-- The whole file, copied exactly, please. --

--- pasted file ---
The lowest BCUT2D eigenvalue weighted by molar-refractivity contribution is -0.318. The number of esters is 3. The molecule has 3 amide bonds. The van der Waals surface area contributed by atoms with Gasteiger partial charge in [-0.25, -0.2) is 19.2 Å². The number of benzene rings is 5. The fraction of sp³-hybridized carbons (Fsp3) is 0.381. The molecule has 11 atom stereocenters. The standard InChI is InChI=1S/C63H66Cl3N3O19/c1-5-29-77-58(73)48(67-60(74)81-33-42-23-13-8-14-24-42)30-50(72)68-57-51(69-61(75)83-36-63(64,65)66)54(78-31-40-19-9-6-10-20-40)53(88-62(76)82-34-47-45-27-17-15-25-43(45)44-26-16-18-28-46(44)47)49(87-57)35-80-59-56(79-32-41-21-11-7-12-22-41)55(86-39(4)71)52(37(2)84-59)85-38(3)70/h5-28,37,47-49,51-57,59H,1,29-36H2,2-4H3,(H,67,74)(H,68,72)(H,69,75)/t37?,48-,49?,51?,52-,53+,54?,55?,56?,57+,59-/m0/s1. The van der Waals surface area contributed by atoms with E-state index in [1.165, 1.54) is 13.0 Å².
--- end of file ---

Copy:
The lowest BCUT2D eigenvalue weighted by molar-refractivity contribution is -0.318. The number of esters is 3. The molecule has 3 amide bonds. The van der Waals surface area contributed by atoms with Gasteiger partial charge in [-0.25, -0.2) is 19.2 Å². The number of benzene rings is 5. The fraction of sp³-hybridized carbons (Fsp3) is 0.381. The molecule has 11 atom stereocenters. The standard InChI is InChI=1S/C63H66Cl3N3O19/c1-5-29-77-58(73)48(67-60(74)81-33-42-23-13-8-14-24-42)30-50(72)68-57-51(69-61(75)83-36-63(64,65)66)54(78-31-40-19-9-6-10-20-40)53(88-62(76)82-34-47-45-27-17-15-25-43(45)44-26-16-18-28-46(44)47)49(87-57)35-80-59-56(79-32-41-21-11-7-12-22-41)55(86-39(4)71)52(37(2)84-59)85-38(3)70/h5-28,37,47-49,51-57,59H,1,29-36H2,2-4H3,(H,67,74)(H,68,72)(H,69,75)/t37?,48-,49?,51?,52-,53+,54?,55?,56?,57+,59-/m0/s1. The van der Waals surface area contributed by atoms with E-state index in [1.165, 1.54) is 13.0 Å².